They are expected to enforce the law, and I'm sure all right-thinking people will support them on that. But they'll still face criticism from a small minority who, no doubt, will be bleating on about civil liberties, and "heavy-handed tactics."
Some forces have, quite rightly, in my opinion, been slammed for what appears, through video footage broadcast by the news media and on social media channels, to be completely unacceptable behaviour. But we must remember they are only human, and doing an extremely difficult job in very trying circumstances. They would need to be super human not to react to some of the deliberate provocation thrown at them.
But it can be done. I'd suggest that forces around the country take a leaf out of my local force, the Leicestershire Constabulary's book. Only the other day one of their cars was damaged as they dispersed a large gathering which broke lockdown rules. But officers carried out their duties efficiently and respectfully, as they have done throughout this entire pandemic.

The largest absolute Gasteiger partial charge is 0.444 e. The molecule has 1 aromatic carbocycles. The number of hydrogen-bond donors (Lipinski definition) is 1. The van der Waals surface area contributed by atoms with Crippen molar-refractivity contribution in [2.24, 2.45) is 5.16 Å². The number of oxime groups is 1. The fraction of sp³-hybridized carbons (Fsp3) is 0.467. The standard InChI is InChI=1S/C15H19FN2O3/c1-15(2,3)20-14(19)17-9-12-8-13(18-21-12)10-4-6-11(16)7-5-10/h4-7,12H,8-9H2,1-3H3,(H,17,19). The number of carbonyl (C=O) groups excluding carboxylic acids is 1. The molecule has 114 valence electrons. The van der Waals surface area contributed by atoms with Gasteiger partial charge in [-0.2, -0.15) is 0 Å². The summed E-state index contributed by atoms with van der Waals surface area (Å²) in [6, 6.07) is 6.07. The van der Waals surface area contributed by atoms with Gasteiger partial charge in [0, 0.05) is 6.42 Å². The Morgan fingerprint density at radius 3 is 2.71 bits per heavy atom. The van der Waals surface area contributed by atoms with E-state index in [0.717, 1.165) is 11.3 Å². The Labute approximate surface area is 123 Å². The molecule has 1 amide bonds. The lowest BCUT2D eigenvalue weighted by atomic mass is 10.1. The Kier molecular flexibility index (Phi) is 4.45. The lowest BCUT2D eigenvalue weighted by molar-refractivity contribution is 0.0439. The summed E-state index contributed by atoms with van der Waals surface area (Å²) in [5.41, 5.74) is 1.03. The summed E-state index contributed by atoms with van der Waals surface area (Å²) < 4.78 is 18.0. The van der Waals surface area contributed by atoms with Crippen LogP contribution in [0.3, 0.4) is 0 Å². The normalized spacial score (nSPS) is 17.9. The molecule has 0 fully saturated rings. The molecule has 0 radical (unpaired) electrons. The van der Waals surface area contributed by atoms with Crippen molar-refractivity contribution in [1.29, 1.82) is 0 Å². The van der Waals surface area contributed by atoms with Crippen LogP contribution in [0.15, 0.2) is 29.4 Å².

What makes Leicestershire Police so much better than many other forces? In my opinion: leadership. Our Chief Constable, Simon Cole, is the best there is. And it shows, not only in how his officers conduct themselves, but in how they're perceived, as well. And this makes all the difference.
For officers and staff at Leicestershire Police, the past year has brought many challenges - both professionally and personally - as they have continued to work throughout the global pandemic, adapting to new laws, adjusting to new protective clothing and equipment and working in environments and circumstances which have never been experienced before – all, while continuing to fight crime and protect our communities.
Our Chief Constable, Simon Cole, has provided the following guest post for my blog.